Jacques Delisle, the first judge in the country to be convicted of murder, has been denied an appeal by the Supreme Court of Canada.

This was Delisle’s last opportunity for an appeal, and because his crime carries an automatic life sentence, he will likely serve the rest of his life in prison.

Steve Magnan, one of three Crown prosecutors who worked on the case, said the Supreme Court's decision shows that no one — not even a former judge — gets preferential treatment.

"Nobody is above the law, simply put. The Quebec City investigators did a magnificent job on the file," Magnan said.

A jury found the former Quebec City judge guilty of murdering his wife, Nicole Rainville, in June 2012.

Rainville, who had been left partially paralyzed by a stroke, was found dead in the couple’s Quebec City condo on Nov. 12, 2009. Delisle called police and reported that his wife had taken her own life.

In testimony, the police officer who responded to the 911 call said the retired judge asked that his wife's wish to die be respected and that no resuscitation attempt be made.

However, experts testified at the trial that the evidence at the scene didn’t match up with Delisle’s suicide claim.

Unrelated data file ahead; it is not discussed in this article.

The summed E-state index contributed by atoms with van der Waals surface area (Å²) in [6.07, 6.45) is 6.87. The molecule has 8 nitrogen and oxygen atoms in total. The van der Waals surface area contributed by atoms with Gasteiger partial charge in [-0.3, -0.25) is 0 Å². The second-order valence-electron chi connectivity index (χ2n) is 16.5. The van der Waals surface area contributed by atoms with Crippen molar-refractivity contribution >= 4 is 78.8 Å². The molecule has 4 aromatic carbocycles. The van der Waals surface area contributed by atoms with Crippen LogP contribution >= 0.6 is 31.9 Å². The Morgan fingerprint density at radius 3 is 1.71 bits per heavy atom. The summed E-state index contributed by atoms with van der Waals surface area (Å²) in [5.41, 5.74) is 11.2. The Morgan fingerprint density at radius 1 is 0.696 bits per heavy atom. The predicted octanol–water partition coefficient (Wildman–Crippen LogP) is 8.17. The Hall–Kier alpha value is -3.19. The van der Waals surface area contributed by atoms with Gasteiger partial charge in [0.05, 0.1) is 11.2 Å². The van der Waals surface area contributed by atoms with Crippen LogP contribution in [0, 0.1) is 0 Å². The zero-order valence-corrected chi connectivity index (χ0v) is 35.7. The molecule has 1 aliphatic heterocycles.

The Crown argued she was in a defensive position and that she was physically incapable of shooting herself.

During the trial, the court heard that Delisle was living a double life and seeing his former secretary around the time of Rainville's death.

The Crown alleged the couple's life changed significantly after Rainville suffered a stroke, and she had spent much of the last months of her life in the hospital recovering from a broken hip.

According to the Crown, that contributed to the motive for the murder.

Last May, Quebec's highest court refused to grant Delisle a new trial. ​

As usual, the top court will not give its reason for its decision to not hear the appeal. 

Longtime defence lawyer Raynald Beaudry said the appeal denial was not surprising.

"For the Supreme Court to grant a request for appeal, there has to be a question of national interest or something that could change the law," Beaudry said.
    
Delisle was appointed to the Quebec Superior Court in 1983 and sat on the Court of Appeal for 15 years. He left the bench six months before Rainville's death.